Although golf is a luxury sport for most Chinese people, the price of Honma-branded golf equipment can make even relatively wealthy people's jaws drop, with a set of clubs costing several hundred thousand yuan.
However, you do not necessarily get better products the more you pay: There are some bad apples in the golf equipment industry.
"About 10 years ago, when I first started working in the golf equipment industry, the market was full of knock-offs and smuggled products," said Liu. "Many locally made products carried claims they were manufactured overseas and were labeled as foreign brands."
Labor costs then were quite low. A golf club that cost 30 yuan to 40 yuan to make would be sold for between 500 and 800 yuan apiece, added Liu.
Now Chinese golf players know more about golf brands and their quality.
Liu believes the reason the Chinese prefer US brands has a lot to do with the successful golf culture in the US. "Although this game originated in Scotland, the US is the real golf Mecca. The US tour is the most successful in the world both in terms of attendance and economic returns. In addition, the US has the world's best golf courses and top-ranking golfers.
As a result, Japanese golf equipment brand Mizuno has found fierce competition in the China market over the past five years. Industrial analysts said the former second best seller in China is now lagging behind its US rivals, and only ranked fourth or fifth among all golf equipment brands in the country.
As the first foreign golf brand in China, Mizuno has witnessed growing demand for better service among Chinese customers. As a result, the company decided to provide tailor-made clubs.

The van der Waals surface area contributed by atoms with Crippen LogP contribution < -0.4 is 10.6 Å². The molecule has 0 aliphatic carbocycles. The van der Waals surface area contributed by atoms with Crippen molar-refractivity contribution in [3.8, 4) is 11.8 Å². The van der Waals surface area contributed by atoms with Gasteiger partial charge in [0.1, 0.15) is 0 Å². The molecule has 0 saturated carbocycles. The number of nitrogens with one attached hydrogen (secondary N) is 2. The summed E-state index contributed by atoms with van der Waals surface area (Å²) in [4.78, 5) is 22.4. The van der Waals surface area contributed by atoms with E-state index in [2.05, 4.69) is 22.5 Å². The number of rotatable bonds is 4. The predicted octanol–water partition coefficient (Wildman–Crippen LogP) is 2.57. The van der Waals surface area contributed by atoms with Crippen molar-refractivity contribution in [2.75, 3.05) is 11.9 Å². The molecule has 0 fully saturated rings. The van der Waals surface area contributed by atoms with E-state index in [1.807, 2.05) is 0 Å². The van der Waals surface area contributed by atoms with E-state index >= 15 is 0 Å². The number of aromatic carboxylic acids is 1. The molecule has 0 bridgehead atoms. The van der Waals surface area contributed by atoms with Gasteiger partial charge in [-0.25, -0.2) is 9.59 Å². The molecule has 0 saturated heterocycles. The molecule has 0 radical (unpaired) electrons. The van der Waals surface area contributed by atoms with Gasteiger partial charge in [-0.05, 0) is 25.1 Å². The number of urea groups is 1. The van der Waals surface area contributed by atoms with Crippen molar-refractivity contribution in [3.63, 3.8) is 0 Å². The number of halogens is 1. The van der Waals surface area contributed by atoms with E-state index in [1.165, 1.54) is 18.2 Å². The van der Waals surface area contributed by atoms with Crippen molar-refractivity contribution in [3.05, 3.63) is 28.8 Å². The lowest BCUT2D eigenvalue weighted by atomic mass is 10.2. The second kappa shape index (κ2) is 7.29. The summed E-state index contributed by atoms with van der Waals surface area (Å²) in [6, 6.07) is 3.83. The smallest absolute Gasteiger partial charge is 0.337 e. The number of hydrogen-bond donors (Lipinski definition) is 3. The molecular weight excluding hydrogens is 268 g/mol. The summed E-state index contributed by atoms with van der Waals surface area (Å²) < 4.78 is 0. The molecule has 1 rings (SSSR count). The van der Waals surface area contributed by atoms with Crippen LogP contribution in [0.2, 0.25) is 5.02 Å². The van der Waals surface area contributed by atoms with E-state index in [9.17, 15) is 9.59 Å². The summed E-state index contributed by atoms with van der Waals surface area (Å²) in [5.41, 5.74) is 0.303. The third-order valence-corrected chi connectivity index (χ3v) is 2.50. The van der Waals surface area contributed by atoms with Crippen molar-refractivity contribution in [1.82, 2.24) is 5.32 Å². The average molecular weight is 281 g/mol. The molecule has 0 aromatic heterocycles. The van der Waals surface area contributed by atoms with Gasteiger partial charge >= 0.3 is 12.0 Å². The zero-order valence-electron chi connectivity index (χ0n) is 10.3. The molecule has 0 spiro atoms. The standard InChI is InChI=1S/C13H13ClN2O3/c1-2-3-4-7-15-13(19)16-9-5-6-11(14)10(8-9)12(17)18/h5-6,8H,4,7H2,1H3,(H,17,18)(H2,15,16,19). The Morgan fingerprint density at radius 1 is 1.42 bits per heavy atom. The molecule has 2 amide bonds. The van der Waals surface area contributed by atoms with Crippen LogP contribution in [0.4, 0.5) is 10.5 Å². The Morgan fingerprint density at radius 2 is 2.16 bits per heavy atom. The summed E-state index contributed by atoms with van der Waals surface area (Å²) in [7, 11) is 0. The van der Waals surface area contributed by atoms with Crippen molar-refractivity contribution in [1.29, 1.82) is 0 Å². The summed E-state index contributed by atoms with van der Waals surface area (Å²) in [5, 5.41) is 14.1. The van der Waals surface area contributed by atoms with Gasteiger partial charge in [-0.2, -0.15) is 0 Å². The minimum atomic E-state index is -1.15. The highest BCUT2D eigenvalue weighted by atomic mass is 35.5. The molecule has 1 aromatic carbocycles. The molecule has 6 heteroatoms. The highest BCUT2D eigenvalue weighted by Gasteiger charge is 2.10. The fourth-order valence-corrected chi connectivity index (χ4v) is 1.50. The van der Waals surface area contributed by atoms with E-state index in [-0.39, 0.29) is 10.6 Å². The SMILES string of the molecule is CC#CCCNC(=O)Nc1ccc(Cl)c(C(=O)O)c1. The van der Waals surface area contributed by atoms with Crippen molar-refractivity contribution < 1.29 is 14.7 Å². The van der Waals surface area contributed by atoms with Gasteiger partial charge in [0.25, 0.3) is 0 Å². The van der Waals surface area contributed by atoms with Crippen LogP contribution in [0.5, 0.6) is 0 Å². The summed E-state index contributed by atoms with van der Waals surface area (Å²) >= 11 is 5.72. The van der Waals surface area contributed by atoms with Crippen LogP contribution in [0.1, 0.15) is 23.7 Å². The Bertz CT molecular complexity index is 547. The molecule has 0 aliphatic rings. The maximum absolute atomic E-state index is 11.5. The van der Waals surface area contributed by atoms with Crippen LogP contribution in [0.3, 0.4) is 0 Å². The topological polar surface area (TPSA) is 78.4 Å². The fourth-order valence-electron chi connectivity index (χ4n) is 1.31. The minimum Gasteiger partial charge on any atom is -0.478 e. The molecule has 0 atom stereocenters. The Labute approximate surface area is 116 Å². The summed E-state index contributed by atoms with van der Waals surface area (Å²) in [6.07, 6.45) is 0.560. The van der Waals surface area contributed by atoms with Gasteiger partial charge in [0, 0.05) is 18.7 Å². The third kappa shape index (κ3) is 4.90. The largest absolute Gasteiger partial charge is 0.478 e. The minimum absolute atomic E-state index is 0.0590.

Callaway used to sell its products through distributors in China but started to open direct-sale stores in 2006, indicating the company's confidence in the Chinese market.
Liu believes all golf brands will enter China sooner or later. According to him, during the 2011 Orlando PGA Golf Show, one of the most important golf exhibitions, the first session's topic was how to do business in China's golf market.
Intense rivalry in the golf equipment market will lead to an industrial shakeup. It is growing harder for small brands to survive due to rising rental and surging labor costs, say observers. Net profit margin has narrowed to the lowest in history to between 5 and 8 percent.
"It is possible (for Chinese golf brands to be successful) but very hard. It requires great capability, resolution and long-term commitment," said Liu.
Liu added many Chinese golf equipment makers are not patient enough and they want a larger market share overnight. However, even the youngest brand, Callaway, has a history of nearly 30 years.
Last year, a Chinese electrical appliances manufacturer, Shanghai POVOS Enterprise (Group) Co Ltd, spent $100 million acquiring 51 percent of Honma. The move exemplified the ambition and appetite of Chinese businesses in the golf equipment market.
China's first golf club was established in 1984 in Zhongshan, Guangdong province. Twenty-seven years on, insiders estimate there are between 300,000 and 5 million regular golfers in China. Compared with the country's 1.3 billion-plus population, that's still not big.